Toy Hall of Fame: The National Toy Hall of Fame has announced 12 finalists vying for the honor of induction this November.
Strong’s National Toy Hall of Fame is located in Rochester, NY. Each fall, officials announce 12 finalists, and allow fans to vote from Sept. 11 -18.
This year’s 12 finalists are: Care Bears, coloring books, Fisher-Price corn popper, Jenga, Magic the Gathering, Masters of the Universe, Matchbox Cars, My Little Pony, Nerf Blaster, Risk, smartphone and top.
Yes — the smartphone has made the list.
“These 12 toys represent the wide scope of play—from the simple, traditional spinning top that has been played with since pre-history to the ultra-modern smartphone which has dramatically changed how people of all ages play and connect,” says Christopher Bensch, vice president for collections. “Whether old or new, or imaginative or physical, all 12 of these toy finalists share an undeniable ability to inspire people to learn, create, and discover through play.”
A visit to www.toyhalloffame.org will allow fans to vote for their favorites.
According to the website, “The three toys that receive the most public votes will be submitted on one ballot and will join the other top-three submissions from members of the 23-person National Selection Advisory Committee.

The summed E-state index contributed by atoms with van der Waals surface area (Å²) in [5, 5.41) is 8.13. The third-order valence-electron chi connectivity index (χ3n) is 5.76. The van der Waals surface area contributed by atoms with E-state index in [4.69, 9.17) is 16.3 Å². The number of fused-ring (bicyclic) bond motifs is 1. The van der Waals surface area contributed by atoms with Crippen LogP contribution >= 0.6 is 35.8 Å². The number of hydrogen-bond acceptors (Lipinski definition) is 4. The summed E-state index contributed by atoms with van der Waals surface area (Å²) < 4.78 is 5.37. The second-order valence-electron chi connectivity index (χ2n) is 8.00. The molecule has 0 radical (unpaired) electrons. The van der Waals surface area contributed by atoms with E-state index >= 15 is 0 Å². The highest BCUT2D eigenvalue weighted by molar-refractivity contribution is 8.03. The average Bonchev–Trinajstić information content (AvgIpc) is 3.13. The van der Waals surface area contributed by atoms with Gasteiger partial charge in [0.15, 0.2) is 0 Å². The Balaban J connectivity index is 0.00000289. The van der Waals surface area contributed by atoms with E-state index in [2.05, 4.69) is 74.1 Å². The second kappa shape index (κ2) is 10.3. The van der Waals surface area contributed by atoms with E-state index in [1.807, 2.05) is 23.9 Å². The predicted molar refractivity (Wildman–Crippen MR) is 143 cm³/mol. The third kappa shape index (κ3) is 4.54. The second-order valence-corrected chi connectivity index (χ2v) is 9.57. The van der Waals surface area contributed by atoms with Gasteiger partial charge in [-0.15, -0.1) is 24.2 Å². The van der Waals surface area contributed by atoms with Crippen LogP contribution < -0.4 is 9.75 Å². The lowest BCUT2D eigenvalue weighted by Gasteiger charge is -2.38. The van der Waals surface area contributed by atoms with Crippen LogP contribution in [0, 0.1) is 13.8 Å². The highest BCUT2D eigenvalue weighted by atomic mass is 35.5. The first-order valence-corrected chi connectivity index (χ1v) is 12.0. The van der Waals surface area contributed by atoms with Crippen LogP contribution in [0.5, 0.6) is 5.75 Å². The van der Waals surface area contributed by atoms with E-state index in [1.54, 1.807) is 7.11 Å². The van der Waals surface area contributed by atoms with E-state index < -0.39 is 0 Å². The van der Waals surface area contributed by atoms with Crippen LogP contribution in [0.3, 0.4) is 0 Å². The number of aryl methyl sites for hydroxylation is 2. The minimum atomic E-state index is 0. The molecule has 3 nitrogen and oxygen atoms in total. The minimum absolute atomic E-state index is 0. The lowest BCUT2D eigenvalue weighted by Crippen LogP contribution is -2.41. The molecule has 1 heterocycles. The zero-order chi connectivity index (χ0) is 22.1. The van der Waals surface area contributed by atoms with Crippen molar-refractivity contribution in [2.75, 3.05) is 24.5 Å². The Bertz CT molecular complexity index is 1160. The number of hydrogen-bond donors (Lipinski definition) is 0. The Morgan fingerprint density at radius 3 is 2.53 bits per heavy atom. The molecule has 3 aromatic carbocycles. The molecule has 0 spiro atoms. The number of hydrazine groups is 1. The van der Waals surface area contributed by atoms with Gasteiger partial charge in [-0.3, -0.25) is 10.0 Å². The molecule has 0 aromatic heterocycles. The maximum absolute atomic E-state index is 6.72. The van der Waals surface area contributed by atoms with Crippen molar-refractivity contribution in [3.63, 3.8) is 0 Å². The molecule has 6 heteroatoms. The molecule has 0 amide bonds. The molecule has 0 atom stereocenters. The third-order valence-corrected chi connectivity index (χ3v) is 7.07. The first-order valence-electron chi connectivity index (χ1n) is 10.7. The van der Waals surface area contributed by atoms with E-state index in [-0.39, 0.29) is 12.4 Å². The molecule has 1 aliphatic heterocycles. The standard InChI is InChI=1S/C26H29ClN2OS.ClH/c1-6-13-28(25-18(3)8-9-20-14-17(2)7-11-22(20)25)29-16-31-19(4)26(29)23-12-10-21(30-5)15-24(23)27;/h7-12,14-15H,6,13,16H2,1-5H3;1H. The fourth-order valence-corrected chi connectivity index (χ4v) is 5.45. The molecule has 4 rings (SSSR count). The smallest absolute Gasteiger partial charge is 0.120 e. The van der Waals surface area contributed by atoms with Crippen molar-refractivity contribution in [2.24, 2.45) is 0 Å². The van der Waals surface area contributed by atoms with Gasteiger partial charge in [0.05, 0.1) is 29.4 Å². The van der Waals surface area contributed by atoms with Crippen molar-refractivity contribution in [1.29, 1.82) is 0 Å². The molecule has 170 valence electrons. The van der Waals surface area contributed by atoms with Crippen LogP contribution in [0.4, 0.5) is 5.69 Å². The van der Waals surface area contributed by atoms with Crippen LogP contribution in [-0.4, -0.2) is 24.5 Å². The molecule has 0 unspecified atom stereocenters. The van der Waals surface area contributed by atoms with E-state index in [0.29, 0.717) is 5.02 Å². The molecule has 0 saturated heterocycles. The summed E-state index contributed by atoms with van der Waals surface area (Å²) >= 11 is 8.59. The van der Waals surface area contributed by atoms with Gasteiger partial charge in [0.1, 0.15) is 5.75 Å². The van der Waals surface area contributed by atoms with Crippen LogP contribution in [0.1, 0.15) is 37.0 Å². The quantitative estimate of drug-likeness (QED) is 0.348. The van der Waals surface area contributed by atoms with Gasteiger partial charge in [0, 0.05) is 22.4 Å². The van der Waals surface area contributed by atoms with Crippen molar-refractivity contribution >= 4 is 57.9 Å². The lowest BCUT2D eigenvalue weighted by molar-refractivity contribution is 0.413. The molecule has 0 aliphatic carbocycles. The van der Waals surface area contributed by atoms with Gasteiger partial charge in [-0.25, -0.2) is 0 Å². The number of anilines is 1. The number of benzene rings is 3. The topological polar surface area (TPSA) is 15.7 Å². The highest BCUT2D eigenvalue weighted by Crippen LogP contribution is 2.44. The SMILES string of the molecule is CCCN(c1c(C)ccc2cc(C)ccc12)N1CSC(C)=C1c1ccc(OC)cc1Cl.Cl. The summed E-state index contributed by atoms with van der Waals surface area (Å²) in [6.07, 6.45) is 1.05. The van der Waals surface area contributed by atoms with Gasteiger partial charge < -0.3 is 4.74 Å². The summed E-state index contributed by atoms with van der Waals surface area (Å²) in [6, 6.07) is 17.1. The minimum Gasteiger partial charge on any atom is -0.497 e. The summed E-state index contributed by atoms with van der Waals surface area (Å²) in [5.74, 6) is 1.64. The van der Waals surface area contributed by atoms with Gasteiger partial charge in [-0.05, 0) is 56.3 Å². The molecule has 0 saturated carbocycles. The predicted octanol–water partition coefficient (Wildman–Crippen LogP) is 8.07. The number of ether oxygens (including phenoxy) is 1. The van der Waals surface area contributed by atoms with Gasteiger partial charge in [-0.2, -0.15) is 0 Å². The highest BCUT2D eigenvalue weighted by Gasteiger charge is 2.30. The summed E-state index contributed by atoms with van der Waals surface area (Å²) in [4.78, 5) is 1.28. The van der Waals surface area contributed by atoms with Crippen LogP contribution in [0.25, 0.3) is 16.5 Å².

The public will collectively act as one member of the committee.”
Visitors can make one vote per day.
Uno, the Magic 8 Ball and Pinball won the nominations and were inducted in 2018.
In 2017, the lucky inductees were Clue, the Paper Airplane and Wiffle Ball.
The Rubber Duck was an inductee in 2013 and Little Green Army Men were in the top three and inducted in 2014.
The museum was established in 1998. According to the website, anyone can nominate a toy to the hall of fame. However, the final selections come down to the discretion of historians, educators and others who exemplify creativity in their lives.
A visit to the museum means enjoying a walk up the exhibit staircase and viewing — and interacting with — 21 portraits of toys deemed classic. Visitors can also create virtual bubbles at a 20-foot bubble tower — then move or pop them, thanks to motion capture technology.